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This was inspired by the late comedian Andy Kaufman. When he was a teenager, R.E.M. lead singer Michael Stipe saw Kaufman on Saturday Night Live
, and has cited him as a huge influence ever since. See a photo and learn more about Andy Kaufman in Song Images
Things mentioned in this song: Mott the Hoople, Life, Monopoly, Twister, Risk, checkers, chess, twenty-one, wrestler Fred Blassie, Elvis Presley, Moses, Sir Isaac Newton, and Charles Darwin.
Kaufman was known for his Elvis-impersonations, which he once performed on Saturday Night Live. Stipe tries one of his own on the line, "Hey, baby are we losing touch?"
This was used as the title for a 1999 movie about Andy Kaufman, starring Jim Carrey. R.E.M. did the soundtrack, which included this.
Andy Kaufman was never married. He met his long time girlfriend Lynn at a restaurant while shooting a short independent film. The movie told a different story of how they met. (thanks, Jessy - Pittsfield, MA)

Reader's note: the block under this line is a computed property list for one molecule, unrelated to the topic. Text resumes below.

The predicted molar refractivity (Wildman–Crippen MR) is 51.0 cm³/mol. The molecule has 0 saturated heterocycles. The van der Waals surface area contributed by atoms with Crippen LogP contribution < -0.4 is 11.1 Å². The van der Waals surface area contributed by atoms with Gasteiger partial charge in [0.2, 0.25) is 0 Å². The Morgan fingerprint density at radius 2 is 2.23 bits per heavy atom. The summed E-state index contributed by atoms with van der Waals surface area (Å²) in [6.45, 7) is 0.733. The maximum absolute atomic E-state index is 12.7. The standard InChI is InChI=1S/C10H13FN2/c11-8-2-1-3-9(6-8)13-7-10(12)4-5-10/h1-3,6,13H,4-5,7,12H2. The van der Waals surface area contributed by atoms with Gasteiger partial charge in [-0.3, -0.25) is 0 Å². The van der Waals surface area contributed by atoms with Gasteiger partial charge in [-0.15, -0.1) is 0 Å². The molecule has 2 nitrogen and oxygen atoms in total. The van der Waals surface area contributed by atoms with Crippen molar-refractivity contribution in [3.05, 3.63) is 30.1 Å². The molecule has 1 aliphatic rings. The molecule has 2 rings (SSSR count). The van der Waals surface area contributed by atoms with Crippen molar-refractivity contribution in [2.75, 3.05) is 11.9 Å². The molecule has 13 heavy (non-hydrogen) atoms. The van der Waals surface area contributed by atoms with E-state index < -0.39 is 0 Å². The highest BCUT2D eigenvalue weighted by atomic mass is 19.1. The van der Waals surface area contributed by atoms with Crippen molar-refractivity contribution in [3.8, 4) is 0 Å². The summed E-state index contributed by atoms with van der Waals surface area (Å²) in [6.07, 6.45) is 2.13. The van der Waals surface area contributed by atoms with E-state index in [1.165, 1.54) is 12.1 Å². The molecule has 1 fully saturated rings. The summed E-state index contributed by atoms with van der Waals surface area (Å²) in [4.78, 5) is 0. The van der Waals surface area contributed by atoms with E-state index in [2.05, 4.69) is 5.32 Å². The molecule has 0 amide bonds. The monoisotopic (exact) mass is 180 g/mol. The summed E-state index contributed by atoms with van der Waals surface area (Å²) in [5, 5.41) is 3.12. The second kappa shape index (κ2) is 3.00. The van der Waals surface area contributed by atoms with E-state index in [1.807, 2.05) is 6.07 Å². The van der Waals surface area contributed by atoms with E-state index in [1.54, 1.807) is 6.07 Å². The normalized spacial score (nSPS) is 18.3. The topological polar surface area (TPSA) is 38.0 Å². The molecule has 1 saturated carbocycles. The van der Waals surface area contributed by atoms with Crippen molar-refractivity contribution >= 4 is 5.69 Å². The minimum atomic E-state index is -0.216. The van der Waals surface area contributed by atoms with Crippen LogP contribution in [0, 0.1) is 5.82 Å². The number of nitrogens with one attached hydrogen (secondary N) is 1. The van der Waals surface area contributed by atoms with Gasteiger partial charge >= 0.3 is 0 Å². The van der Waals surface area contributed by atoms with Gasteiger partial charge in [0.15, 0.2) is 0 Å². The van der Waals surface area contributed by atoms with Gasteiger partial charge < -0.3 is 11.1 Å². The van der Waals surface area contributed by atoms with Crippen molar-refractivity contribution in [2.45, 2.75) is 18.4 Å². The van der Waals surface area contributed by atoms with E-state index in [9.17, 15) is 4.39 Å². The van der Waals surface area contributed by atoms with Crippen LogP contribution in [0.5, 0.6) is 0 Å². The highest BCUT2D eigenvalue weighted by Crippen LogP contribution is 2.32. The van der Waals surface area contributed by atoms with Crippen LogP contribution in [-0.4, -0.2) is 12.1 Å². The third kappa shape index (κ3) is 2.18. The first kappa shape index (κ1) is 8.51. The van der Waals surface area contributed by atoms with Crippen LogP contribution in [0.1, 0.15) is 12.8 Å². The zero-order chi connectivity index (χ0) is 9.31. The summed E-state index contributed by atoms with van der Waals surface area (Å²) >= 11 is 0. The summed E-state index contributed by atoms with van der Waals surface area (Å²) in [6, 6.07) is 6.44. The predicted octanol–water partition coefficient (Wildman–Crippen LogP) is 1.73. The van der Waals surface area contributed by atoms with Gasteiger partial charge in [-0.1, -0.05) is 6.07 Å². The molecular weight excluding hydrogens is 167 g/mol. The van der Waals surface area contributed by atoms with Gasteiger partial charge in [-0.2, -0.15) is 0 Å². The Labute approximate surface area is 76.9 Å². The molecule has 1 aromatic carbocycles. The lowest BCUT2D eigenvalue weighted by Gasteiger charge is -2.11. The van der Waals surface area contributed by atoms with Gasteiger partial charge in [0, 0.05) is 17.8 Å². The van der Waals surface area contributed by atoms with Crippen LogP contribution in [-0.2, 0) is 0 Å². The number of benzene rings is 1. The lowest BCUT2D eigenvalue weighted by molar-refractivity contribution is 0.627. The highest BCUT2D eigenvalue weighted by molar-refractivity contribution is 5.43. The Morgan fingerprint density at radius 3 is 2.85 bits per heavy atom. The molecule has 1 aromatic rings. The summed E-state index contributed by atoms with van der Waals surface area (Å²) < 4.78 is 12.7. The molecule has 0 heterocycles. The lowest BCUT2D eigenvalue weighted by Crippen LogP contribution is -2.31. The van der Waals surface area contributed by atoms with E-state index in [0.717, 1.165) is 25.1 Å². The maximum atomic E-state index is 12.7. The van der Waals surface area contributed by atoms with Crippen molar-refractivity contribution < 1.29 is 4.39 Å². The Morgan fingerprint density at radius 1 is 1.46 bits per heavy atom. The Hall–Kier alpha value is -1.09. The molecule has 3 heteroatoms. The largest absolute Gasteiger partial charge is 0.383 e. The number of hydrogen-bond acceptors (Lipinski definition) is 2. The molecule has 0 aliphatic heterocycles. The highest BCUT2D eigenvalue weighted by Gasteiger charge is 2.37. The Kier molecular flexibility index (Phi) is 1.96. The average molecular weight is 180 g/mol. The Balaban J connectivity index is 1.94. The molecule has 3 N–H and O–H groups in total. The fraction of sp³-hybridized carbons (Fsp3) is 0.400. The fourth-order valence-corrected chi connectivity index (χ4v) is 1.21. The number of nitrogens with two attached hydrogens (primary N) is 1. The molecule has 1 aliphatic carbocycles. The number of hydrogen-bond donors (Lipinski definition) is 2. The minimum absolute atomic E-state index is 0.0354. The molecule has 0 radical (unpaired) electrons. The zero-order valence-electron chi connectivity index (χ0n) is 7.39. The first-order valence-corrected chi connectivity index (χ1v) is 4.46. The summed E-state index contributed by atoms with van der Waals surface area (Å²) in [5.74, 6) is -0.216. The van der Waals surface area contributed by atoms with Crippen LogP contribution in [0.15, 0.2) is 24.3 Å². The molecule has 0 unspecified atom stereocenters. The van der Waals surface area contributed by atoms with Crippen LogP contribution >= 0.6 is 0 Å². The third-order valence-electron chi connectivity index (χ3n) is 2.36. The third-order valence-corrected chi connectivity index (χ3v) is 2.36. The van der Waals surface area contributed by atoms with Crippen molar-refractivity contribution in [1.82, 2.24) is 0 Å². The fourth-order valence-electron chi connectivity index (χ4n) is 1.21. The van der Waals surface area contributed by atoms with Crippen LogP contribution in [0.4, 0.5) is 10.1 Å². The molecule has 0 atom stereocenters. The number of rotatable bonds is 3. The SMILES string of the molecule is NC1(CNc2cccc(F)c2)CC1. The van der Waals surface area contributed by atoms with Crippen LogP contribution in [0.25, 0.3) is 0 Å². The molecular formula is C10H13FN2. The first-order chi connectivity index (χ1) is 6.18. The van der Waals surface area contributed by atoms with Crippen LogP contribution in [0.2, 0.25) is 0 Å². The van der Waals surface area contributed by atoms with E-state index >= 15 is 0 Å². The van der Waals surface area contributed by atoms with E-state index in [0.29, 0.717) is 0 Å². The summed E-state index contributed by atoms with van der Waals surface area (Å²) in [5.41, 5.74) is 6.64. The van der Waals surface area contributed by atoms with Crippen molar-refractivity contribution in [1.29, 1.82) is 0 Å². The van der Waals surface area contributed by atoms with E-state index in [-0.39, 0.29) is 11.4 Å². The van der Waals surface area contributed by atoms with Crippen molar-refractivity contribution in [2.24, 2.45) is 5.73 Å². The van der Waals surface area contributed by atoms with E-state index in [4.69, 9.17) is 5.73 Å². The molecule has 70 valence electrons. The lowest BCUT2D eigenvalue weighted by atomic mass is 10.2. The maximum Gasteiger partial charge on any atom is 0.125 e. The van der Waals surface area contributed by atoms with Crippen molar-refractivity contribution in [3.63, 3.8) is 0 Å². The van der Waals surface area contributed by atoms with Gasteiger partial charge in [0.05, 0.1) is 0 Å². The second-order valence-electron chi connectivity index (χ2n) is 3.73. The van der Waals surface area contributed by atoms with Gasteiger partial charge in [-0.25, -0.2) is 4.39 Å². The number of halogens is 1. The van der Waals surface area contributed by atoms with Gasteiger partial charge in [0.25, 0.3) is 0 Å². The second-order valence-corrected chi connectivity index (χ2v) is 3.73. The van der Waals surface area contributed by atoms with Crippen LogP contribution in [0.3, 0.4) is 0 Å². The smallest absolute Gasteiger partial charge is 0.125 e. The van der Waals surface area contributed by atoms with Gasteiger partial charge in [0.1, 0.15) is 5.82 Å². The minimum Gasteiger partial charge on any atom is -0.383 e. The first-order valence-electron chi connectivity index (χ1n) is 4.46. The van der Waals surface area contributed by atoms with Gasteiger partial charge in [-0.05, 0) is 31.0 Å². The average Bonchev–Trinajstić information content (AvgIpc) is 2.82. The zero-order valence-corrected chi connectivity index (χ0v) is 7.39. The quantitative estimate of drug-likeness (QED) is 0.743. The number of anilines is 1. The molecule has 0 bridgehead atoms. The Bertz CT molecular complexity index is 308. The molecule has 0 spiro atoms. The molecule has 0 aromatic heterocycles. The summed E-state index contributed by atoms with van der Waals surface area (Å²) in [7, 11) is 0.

The lyric "Mr. Fred Blassie and the breakfast mess" refers to Kaufman's movie My Breakfast With Blassie. This was the movie that Kaufman was filming when he met his girlfriend. (thanks, Patrick - Tallapoosa, GA)
On an edition of the British TV show Top Of The Pops 2, Michael Stipe claimed that when writing this song, it was a tribute to Kurt Cobain's lyrics and writing, and that the repeated "yeah yeah yeah yeah" at the end of most lines is actually his attempt at putting more "yeahs" in a song than Cobain did. Stipe claimed Cobain was the master at making them fit, and he wanted to out-do him. (thanks, Liam - London, England)
R.E.M. performed this with Eddie Vedder when they were inducted into the Rock And Roll Hall Of Fame in 2007.
After R.E.M. called it quits in 2011, Michael Stipe said that this would be the song he would most miss performing, particularly "watching the effect of that opening bass line on a sea of people at the end of a show," he told Rolling Stone. "That is an easy song to sing. It's hard to sing a bad note in it," he added.
Kim Thayil of Soundgarden
Their frontman (Chris Cornell) started out as their drummer, so Soundgarden takes a linear approach when it comes to songwriting. Kim explains how they do it.
Julian tells the stories behind his hits "Valotte" and "Too Late for Goodbyes," and fills us in on his many non-musical pursuits. Also: what MTV meant to his career.
A band so baffling, even their names were contrived. Check your score in the Ramones version of Fact or Fiction.